Advantages/Disadvantages LiveUSB vs. Full Install on Flash Drive
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  1. #1
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    Advantages/Disadvantages LiveUSB vs. Full Install on Flash Drive

    I have an 8 Gig flash drive and I want to have Fedora on it, I think I have enough room to go full install, but I like the portability of the Live system (w/ persistence for some files). I want to consider the advantages and disadvantages of each one, here are a couple I have, but what are everyone else's?

    Full Install: Fully updateable (thus more secure)

    Live: Easier to share files between other Machines/Windows

    Live: Fewer Hardware requirements (Please correct if wrong)

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    The persistent overlay mechanism is far too prone to failure, especially if you install a large number of updates. For a livecd on usb I would just enable a persistent home, that'll keep your desktop settings the way you want, and for any often used apps use 'yumdownloader --resolve' to store the required rpms on the disk and then install after each boot (with a script in home for speed, only takes a minute).

    A full install is better if you want an updated system, most hardware hotplugs using hal now so you shouldn't have any issues, just don't hardcode the network interface mac in any config file, and use NetworkManager to facilitate roaming.

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    That's what I do currently with the /home and persistence (although I like the yum trick, I have not used that).

    Do you find that drives and partitions still mount ok with a full install?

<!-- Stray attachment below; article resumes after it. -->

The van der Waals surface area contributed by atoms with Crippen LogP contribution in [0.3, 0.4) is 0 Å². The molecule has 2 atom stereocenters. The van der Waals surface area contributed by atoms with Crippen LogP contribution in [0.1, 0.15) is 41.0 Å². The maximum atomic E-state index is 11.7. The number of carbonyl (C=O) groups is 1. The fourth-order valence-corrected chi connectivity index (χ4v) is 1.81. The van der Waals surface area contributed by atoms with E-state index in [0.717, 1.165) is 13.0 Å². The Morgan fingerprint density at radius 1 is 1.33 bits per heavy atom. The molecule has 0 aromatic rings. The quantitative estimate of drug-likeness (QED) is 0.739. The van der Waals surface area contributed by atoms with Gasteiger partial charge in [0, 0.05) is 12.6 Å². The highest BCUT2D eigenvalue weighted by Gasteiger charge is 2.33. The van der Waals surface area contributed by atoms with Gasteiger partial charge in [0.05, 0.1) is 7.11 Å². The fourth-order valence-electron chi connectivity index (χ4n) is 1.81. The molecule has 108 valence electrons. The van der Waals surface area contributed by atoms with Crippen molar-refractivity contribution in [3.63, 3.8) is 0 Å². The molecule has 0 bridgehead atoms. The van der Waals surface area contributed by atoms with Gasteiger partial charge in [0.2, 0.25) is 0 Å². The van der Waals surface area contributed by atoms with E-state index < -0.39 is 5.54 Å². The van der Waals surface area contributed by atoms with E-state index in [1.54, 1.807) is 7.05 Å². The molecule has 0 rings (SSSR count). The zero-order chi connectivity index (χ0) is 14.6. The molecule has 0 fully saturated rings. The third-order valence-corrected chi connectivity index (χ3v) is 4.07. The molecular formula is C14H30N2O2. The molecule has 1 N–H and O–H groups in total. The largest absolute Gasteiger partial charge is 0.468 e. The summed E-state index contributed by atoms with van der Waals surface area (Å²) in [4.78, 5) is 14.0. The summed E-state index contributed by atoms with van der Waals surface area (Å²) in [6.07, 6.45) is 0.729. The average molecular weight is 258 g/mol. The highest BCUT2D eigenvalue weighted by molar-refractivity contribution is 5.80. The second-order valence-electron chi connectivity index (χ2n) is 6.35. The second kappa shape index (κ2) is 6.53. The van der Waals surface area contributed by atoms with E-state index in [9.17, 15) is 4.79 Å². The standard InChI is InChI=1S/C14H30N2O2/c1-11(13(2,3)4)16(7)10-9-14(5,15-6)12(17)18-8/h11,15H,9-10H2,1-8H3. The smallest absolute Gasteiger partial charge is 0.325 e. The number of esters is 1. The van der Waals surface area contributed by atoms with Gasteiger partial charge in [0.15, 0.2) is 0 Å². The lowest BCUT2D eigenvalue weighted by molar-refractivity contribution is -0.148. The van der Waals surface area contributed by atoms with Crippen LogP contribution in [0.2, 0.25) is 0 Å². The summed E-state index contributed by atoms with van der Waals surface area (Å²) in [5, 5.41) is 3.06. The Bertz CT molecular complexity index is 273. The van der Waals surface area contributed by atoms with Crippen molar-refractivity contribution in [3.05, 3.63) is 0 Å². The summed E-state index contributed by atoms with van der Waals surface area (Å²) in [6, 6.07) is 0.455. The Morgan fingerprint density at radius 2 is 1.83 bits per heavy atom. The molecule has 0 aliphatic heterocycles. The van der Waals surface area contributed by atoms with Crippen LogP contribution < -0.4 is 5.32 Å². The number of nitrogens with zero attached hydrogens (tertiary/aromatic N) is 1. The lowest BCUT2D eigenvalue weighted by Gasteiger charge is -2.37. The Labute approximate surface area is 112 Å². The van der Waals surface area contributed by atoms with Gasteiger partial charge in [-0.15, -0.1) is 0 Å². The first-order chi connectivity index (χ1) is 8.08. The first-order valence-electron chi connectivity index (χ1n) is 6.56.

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    Quote Originally Posted by zackf
    That's what I do currently with the /home and persistence (although I like the yum trick, I have not used that).

    Do you find that drives and partitions still mount ok with a full install?
    Yes, fine. But I have Polkit authorisation for automounting fixed drives turned off, so I mount manually when required.

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    So maybe a full install on 7 GB of the 8 GB stick and using the remainder as a FAT32 partition to throw files on from Winders is the better way to go, is that how you would see it?

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    Quote Originally Posted by zackf
    So maybe a full install on 7 GB of the 8 GB stick and using the remainder as a FAT32 partition to throw files on from Winders is the better way to go, is that how you would see it?
    Yes, that would be a good idea if you want to copy files from windows to the stick, although I didn't think of it a the time so I just have a full 8Gb partition .

    Also, I wouldn't bother with a swap file in the 7GB partition, and I would run 'tune2fs -m1' (after first boot) to reduce the 5% reserved blocks to 1%.

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    I think I'm going to agree with you about the swap, I wouldn't think I'll be doing any hibernating or pushing the little guy hard enough for it to be an issue, although it might be an interesting experiment to see what it can handle ;-)

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    Something that I have been considering doing with this is a full install but on a fat32 partition, and using isolinux as the boot loader instead of grub, that way you can maintain full compatibility with windows, and keep the full install. Does anyone know of a reason that this might not work?
    Thanks,
    -Xander

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    Quote Originally Posted by apirdy
    Something that I have been considering doing with this is a full install but on a fat32 partition, and using isolinux as the boot loader instead of grub, that way you can maintain full compatibility with windows, and keep the full install. Does anyone know of a reason that this might not work?
    Can't you go the other way around and access linux partitions from Windows? I don't know how good this is, but -- http://www.fs-driver.org/

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